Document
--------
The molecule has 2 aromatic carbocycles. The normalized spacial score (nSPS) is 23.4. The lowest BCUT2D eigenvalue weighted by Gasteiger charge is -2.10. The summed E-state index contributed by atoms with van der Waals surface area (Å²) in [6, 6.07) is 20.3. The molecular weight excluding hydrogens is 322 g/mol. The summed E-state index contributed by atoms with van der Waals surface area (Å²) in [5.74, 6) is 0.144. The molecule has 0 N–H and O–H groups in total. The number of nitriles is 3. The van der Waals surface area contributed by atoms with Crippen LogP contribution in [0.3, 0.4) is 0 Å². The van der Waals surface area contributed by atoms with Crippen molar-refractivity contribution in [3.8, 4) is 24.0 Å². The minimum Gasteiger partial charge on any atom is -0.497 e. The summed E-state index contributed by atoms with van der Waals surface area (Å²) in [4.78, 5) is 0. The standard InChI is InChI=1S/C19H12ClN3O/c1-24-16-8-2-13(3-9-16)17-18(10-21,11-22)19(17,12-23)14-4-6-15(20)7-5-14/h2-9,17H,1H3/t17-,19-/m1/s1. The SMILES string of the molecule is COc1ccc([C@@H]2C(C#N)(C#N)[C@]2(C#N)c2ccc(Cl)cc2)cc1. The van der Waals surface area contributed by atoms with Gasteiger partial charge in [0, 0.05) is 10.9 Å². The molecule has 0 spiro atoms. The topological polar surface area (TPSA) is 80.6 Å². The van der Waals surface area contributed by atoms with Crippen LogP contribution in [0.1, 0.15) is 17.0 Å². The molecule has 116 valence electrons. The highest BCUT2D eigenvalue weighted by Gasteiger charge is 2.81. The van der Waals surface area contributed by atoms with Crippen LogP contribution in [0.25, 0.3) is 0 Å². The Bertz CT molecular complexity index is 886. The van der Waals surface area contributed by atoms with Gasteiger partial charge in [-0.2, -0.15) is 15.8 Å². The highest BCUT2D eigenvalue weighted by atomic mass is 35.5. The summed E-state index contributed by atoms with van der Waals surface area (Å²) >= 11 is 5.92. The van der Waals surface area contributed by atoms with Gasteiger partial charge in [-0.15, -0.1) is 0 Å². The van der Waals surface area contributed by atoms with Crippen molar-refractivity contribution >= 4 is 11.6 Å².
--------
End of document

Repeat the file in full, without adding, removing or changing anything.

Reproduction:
The molecule has 2 aromatic carbocycles. The normalized spacial score (nSPS) is 23.4. The lowest BCUT2D eigenvalue weighted by Gasteiger charge is -2.10. The summed E-state index contributed by atoms with van der Waals surface area (Å²) in [6, 6.07) is 20.3. The molecular weight excluding hydrogens is 322 g/mol. The summed E-state index contributed by atoms with van der Waals surface area (Å²) in [5.74, 6) is 0.144. The molecule has 0 N–H and O–H groups in total. The number of nitriles is 3. The van der Waals surface area contributed by atoms with Crippen LogP contribution in [0.3, 0.4) is 0 Å². The van der Waals surface area contributed by atoms with Crippen molar-refractivity contribution in [3.8, 4) is 24.0 Å². The minimum Gasteiger partial charge on any atom is -0.497 e. The summed E-state index contributed by atoms with van der Waals surface area (Å²) in [4.78, 5) is 0. The standard InChI is InChI=1S/C19H12ClN3O/c1-24-16-8-2-13(3-9-16)17-18(10-21,11-22)19(17,12-23)14-4-6-15(20)7-5-14/h2-9,17H,1H3/t17-,19-/m1/s1. The SMILES string of the molecule is COc1ccc([C@@H]2C(C#N)(C#N)[C@]2(C#N)c2ccc(Cl)cc2)cc1. The van der Waals surface area contributed by atoms with Gasteiger partial charge in [0, 0.05) is 10.9 Å². The molecule has 0 spiro atoms. The topological polar surface area (TPSA) is 80.6 Å². The van der Waals surface area contributed by atoms with Crippen LogP contribution in [0.1, 0.15) is 17.0 Å². The molecule has 116 valence electrons. The highest BCUT2D eigenvalue weighted by Gasteiger charge is 2.81. The van der Waals surface area contributed by atoms with Crippen LogP contribution in [0.25, 0.3) is 0 Å². The Bertz CT molecular complexity index is 886. The van der Waals surface area contributed by atoms with Gasteiger partial charge in [-0.2, -0.15) is 15.8 Å². The highest BCUT2D eigenvalue weighted by atomic mass is 35.5. The summed E-state index contributed by atoms with van der Waals surface area (Å²) >= 11 is 5.92. The van der Waals surface area contributed by atoms with Gasteiger partial charge in [-0.15, -0.1) is 0 Å². The van der Waals surface area contributed by atoms with Crippen molar-refractivity contribution >= 4 is 11.6 Å².